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Older Lung Cancer Patients Less Likely to Be Treated

Last Updated: May 04, 2012.

 

Researchers say doctors shouldn't be so quick to write off older people

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Researchers say doctors shouldn't be so quick to write off older people.

FRIDAY, May 4 (HealthDay News) -- A study of seniors with non-small cell lung cancer found that older patients are less likely to receive treatment than younger patients, regardless of their overall health and prognosis.

Non-small cell lung cancer is the most common type of lung cancer.

For this study, U.S. researchers looked at data from more than 20,000 lung cancer patients aged 65 and older in the VA Central Cancer Registry between 2003 and 2008 and found that, for all stages of lung cancer, younger, sicker patients were more likely to receive treatment than otherwise healthy older patients.

That may not be best for patients, the researchers said. Previous research has shown that older lung cancer patients who are otherwise healthy can benefit from treatment, while those with other illnesses are more vulnerable to the toxicity of cancer treatments.

"It's clear that, as human beings and physicians, we fixate on age in deciding whether to pursue cancer treatments, including lung cancer treatments. Instead, we should be looking at our patients' overall state of health," lead author Dr. Sunny Wang, a physician at the San Francisco VA Medical Center and an assistant clinical professor of medicine at the University of California-San Francisco, said in a university news release.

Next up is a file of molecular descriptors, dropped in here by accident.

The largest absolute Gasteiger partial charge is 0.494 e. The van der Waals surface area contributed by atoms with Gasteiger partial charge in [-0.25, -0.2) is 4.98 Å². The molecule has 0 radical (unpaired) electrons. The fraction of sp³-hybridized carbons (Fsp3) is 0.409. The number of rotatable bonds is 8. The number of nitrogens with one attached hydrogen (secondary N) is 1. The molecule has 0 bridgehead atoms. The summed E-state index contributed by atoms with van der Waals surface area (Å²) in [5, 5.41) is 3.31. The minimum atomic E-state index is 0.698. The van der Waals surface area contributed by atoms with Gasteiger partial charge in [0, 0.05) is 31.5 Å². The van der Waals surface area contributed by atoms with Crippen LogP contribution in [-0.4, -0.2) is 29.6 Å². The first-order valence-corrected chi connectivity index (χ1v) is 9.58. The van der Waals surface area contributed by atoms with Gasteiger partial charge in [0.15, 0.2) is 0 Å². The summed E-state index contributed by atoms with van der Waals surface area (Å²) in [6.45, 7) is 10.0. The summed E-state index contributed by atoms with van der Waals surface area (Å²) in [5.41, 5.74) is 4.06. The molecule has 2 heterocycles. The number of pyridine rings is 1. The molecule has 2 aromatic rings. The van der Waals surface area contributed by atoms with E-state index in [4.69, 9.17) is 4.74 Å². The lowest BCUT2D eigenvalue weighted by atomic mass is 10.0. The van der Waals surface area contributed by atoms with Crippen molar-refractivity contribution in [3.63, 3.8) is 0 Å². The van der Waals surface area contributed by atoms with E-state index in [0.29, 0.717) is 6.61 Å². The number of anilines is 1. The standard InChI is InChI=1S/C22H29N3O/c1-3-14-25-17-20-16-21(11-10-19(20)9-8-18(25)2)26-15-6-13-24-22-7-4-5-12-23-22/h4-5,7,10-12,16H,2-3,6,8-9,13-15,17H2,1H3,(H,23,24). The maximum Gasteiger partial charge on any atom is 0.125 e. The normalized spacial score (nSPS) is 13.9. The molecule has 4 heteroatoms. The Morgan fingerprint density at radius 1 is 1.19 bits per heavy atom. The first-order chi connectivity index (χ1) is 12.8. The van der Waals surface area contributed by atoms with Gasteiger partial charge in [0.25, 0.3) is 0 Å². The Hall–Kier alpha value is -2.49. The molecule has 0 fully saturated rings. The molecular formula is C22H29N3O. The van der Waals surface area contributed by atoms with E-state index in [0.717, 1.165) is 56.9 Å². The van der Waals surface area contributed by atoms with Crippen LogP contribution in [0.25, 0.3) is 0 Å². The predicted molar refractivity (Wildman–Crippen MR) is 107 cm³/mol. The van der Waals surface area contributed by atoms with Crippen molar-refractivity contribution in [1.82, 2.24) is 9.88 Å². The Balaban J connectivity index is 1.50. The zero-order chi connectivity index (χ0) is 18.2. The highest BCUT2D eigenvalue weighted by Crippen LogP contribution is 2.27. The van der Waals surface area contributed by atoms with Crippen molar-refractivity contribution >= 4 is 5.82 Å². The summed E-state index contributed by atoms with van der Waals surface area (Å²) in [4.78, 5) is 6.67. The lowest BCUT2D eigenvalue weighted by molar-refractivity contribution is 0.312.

The study was published May 1 in the Journal of Clinical Oncology.

Patients aged 65 to 74 who were severely ill from other illnesses -- and thus less likely to benefit from and more likely to be harmed by cancer treatment -- received treatment at about the same rate as patients in the same age range with no other illnesses.

These patients were more likely to receive treatment than patients aged 75 to 84 who had no other illnesses and better prognoses.

"The message here is, don't base cancer treatment strictly on age," Wang said. "Don't write off an otherwise healthy 75-year-old, and don't automatically decide to treat a really ill 65-year-old without carefully assessing the risks and benefits for that patient."

More information

The American Cancer Society has more about non-small cell lung cancer.

SOURCE: University of California, San Francisco, news release, May 1, 2012

Copyright © 2012 HealthDay. All rights reserved.


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